FOCUS ON WARSAW: Cycling in snow? These Warsaw residents brave the Indiana winter for adventure

For many residents in northeast Indiana, winter is a time to remain indoors as much as possible, curled up with a favorite book or electronic device, sipping a warm beverage, or just watching TV.

But for cyclists in the Warsaw and Winona Lake area, the Indiana winter is a time for challenging, invigorating outdoor activities.

Just ask resident Matt Metzger who has been cycling for more than 30 years and is not one to let a chill get to him.

“It’s just so peaceful when the snow is coming down,” Metzger says. “The only thing moving are the squirrels and the deer. You hear the stream burbling. There are just a lot of sounds you just don’t hear other times of year."

Matt Metzger is a cyclist who runs Metzger Outdoors Adventure Races in Warsaw.

Metzger, who is the Marketing Director at Grace College, is willing to head out in any temperature at zero degrees, Fahrenheit, or warmer.

"Anything below that, it hurts to breathe," he admits.

He’s not alone in his hobby. The Warsaw and Winona Lake areas boast several miles of trails, from paved greenways to more rugged mountain bike courses. Weather permitting, cyclists can be seen taking advantage of these trails year-round.

Cyclists in Warsaw brave the cold for outdoor adventure.

As with any outdoor activity, winter cycling requires preparation. According to Metzger, despite the cold, thick layers are not a good idea for a cyclist, especially on the local mountain bike trails.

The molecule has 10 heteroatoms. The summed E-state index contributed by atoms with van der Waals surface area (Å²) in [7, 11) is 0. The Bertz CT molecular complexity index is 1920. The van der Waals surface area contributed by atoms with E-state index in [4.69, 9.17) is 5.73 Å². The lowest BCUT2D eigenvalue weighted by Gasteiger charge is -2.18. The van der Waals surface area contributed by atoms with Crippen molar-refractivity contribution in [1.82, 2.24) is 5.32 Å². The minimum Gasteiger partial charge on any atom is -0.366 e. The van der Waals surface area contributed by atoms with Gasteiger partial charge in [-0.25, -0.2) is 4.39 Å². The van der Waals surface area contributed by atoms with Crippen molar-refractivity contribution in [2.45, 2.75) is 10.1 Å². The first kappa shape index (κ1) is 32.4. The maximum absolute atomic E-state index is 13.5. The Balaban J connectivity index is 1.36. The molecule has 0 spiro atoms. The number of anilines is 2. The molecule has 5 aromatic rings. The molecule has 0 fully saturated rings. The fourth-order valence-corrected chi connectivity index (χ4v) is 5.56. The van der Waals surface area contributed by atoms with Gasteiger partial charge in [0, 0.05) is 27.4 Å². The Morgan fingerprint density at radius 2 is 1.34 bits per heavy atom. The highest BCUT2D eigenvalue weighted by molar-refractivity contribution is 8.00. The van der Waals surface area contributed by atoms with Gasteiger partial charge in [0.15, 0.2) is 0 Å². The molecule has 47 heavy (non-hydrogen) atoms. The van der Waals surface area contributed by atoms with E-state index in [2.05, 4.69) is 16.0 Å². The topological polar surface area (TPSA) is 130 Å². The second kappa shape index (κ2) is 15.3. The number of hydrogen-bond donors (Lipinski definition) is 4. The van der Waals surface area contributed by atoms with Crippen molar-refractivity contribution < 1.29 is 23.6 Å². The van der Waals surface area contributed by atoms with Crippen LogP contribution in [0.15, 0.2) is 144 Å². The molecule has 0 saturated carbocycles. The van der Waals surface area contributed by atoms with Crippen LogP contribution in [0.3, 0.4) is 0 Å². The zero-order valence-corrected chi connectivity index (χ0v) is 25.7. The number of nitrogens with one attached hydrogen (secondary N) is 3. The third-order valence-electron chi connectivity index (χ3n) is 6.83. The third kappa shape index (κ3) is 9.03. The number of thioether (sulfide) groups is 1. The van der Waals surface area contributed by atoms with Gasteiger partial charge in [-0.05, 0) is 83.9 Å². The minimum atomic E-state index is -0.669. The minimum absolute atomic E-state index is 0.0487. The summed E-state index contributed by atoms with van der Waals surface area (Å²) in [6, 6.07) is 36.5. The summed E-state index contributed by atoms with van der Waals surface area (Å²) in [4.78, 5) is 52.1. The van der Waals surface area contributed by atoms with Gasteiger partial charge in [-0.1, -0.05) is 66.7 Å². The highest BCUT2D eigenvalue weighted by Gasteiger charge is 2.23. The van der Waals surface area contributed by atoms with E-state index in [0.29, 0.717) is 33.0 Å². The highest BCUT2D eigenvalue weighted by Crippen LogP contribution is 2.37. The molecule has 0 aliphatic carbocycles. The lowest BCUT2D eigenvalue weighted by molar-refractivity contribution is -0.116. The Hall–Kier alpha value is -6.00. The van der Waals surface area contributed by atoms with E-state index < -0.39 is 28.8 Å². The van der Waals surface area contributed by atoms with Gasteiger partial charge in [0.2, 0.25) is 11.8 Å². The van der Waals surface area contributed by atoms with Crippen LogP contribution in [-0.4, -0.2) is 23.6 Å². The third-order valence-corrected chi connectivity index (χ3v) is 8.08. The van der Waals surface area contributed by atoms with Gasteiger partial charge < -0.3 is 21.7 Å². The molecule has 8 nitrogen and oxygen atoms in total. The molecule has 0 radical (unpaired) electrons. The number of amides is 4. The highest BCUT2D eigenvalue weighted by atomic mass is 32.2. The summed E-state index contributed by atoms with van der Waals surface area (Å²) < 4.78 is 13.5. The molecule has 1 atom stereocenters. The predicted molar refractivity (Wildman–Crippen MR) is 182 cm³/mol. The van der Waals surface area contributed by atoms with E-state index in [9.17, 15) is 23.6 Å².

"You want to be a little bit chilly," he says. "Otherwise you’re going to have to shed clothes. There’s are nine miles of trials (in Winona Lake), so you have no place to throw your jacket off.”As an alternative, Warsaw resident Greg Demopolous recommends wearing light layers that can easily be removed and folded into a cyclist’s deep pockets.

Will Faas and the “Chain Breakers” of Warsaw.

Demopolous leads Kosciusko County Velo, a nonprofit organization that advocates for more bicycle- and pedestrian-friendly communities.

For those who ride on roadways and within city limits, he suggests wearing clothing with reflective stripes that will be visible to drivers. He also cautions cyclists to equip their bikes with lights on both the front and the back due longer hours of darkness in the winter.

So where do cyclists in the Warsaw area find the right gear for a cold ride?

Barry McManus owns Trailhouse Village Bicycles in the Village at Winona, which sells bicycles, accessories, riding apparel, components, and more to support the town’s winter cycling scene.

Barry McManus owns Trailhouse Village Bicycles at 1001 E. Canal St. in the Village at Winona.

A serious cyclist himself since age 13, McManus advises his customers to cover their hands, head, and face when they brave the elements. Special booties are even available to fit over standard shoes and protect feet from frigid gusts of lake air.

But there is more to preparing for winter cycling than clothing. Choosing the right tire is just as important. For snowier days, Metzger recommends "fat" bike tires, which measure 4 inches wide, about twice the normal width, he says.

Tire pressure is also a consideration. According to McManus, low pressure is best for the cold. During the summertime, 25-35 pounds per square inch (PSI) is desirable. However, in winter weather, a normal tire should be between 18 and 19 PSI, while 4-inch tires can be as low as 10 PSI, he says. This helps the tires grip the potentially slick terrain better.

Jumps are part of the fun for winter cyclists.

Aside from that, wintertime cycling requires extra precaution on standard bicycle maintenance.